Let’s start with 1., because it’s complicated…
The “point” of learning a representation (be it with PCA or scVI or anything else) is that you are saying “I think there is structure in this data, where some observations are more similar to each-other than others, which induce correlations among the observed variables.” If you know some samples should be similar, e.g. because they have same treatment, or they are from the same batch, you can then expand this into “Ok let’s account for those sources of variation, what unknown structure remains in the data?”. This is what batch correction / integration does.
It is easier to think about this in linear terms like limma/edgeR does, so let’s do that. Without prior knowledge, you say Y = WX , learn W and X by PCA (just as an example) and typically look at X . If you know e.g. batches B as a design matrix, you can do Y = WX + VB . You learn the weights in V , (because you know B ) then learn both W and X and can look at X , which now has the variation not explained by B . In the simple linear case, this is the same as first doing Y = V B , learn V , create Y' := Y - VB , then do the PCA by Y' = WX (this is called the Frisch–Waugh–Lovell theorem).
So conceptually, what you can do (for some reason), is say that you have two kinds of design matrices of known information: B for batches and C for conditions Set up Y = VB + UC , learn V and U , then create Y' := Y - VB , and again do PCA by Y' = WX . This way, X will contain variation that would have been explained by UC (in addition to remaining variation).
So is this a good idea? I’m not sure. For one, what does the learned UC term actually do? It predicts the mean of your conditions for all your genes. All the cell-cell variation is contained in the unknown variation term ( X ). So it’s not clear what you gain by putting these differences in means into the PCA as opposed to just analyzing the means you learn in the U matrix (which is exactly what a DE analysis gives you).
Of course, an interesting thing with single cell data, is that you might expect that weights in U would be different for different cell types. But of course, you don’t know these cell types. This is where the scVI batch correction differs from linear batch correction: by doing Y = f(X, B) instead of Y = WX + VB the function f can include interactions between the representation X (which ideally reflect cell types!) and the batches B .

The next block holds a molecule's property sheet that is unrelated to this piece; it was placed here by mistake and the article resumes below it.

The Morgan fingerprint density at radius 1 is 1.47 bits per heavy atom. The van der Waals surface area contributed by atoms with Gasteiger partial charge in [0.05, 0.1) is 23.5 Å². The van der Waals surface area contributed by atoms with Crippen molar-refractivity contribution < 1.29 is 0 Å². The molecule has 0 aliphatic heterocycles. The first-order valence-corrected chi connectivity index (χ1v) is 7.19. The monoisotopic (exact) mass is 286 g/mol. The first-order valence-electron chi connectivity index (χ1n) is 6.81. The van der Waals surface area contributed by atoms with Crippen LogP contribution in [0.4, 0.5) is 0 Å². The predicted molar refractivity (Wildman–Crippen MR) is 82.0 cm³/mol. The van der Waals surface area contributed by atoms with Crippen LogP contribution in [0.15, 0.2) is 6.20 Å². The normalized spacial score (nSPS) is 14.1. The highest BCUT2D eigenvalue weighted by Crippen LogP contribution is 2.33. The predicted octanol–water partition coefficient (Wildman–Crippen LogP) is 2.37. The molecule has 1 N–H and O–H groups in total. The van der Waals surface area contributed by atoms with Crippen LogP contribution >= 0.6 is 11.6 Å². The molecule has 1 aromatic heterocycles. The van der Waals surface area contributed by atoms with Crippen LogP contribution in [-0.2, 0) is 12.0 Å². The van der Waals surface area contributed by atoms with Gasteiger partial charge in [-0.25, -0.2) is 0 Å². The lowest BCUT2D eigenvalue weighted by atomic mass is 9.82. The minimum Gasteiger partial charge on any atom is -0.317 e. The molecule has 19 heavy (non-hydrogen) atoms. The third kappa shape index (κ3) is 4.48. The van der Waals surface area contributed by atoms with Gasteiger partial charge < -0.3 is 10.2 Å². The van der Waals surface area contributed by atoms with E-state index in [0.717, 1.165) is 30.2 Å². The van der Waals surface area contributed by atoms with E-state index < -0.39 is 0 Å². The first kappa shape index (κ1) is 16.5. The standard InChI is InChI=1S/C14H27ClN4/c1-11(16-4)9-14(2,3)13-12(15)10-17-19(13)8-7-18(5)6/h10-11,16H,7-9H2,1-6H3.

In linear language, you can think of this as Y = WX + XVB + VB , which will be more complicated to learn than the standard non-interacting setting described above (the dimensionalities probably don’t add up right here, but just imagine it conceptually). And similarly with the C parts.
Now I will skip to 3.
Explicitly including variation in the reprsentation learned by scVI can hypothetically be done. In fact, this is done in scANVI, the cell label transfer model. Here one representation X_1 is learned so that Y = f_1(X_1, B) , and another representation X_2 is learned so that X_1 = f_2(X_2) and C = g(X_2) , where the function g is a classifier, and in this case C contains known cell type labels.
Here the utility of the X_2 representation is that it will be better than X_1 for the task of predicting cell types.
Now, if I would put in some other information in C , I’m not clear how I would interpret what the variation in X_2 would represent, or how I would use it. But there might be some interesting things to learn from it.
As a slight aside, I have worked on one related problem. I had a time course dataset with a discrete number of time points. I could have just investigated the gene expression over those time points by averaging the expression in each time point. But I wanted to account for the fact that cells in each time point might be slightly out of sync. So I specifically made a 1-dimensional representation T , but with a strong prior on the known time points, encoding my assumption that “mostly”, cells are in sync, except for a few outliers, which are allowed to “beat” the prior. To avoid writing even more paragraphs, it’s covered briefly in the middle of this talk: Sanger Institute - Valentine Svensson - YouTube. It’s a similar problem with a different solution, and a different motivation for why I would want a latent variable that reflects my known design matrix.
Yeah I think it works pretty often, and there’s no harm trying. What made me move from linear methods to scVI for integration / batch correction is that I was seeing that different cell types were differently affected by batch membership. The linear correction would work for most cell types, but not for e.g. T cells. Or vice versa. Because the linear methods assume that all genes are equally affected by the ‘batch’ in all cell types.
Linear methods in general can do it, but there might not be functionality implemented due to it not being clear what you would use the information for. For example, a number of tools (like scTransform or glmPCA) work on Pearson residuals, and for those (in theory) the linear tricks should work.
Hope this is more clarifying than confusing!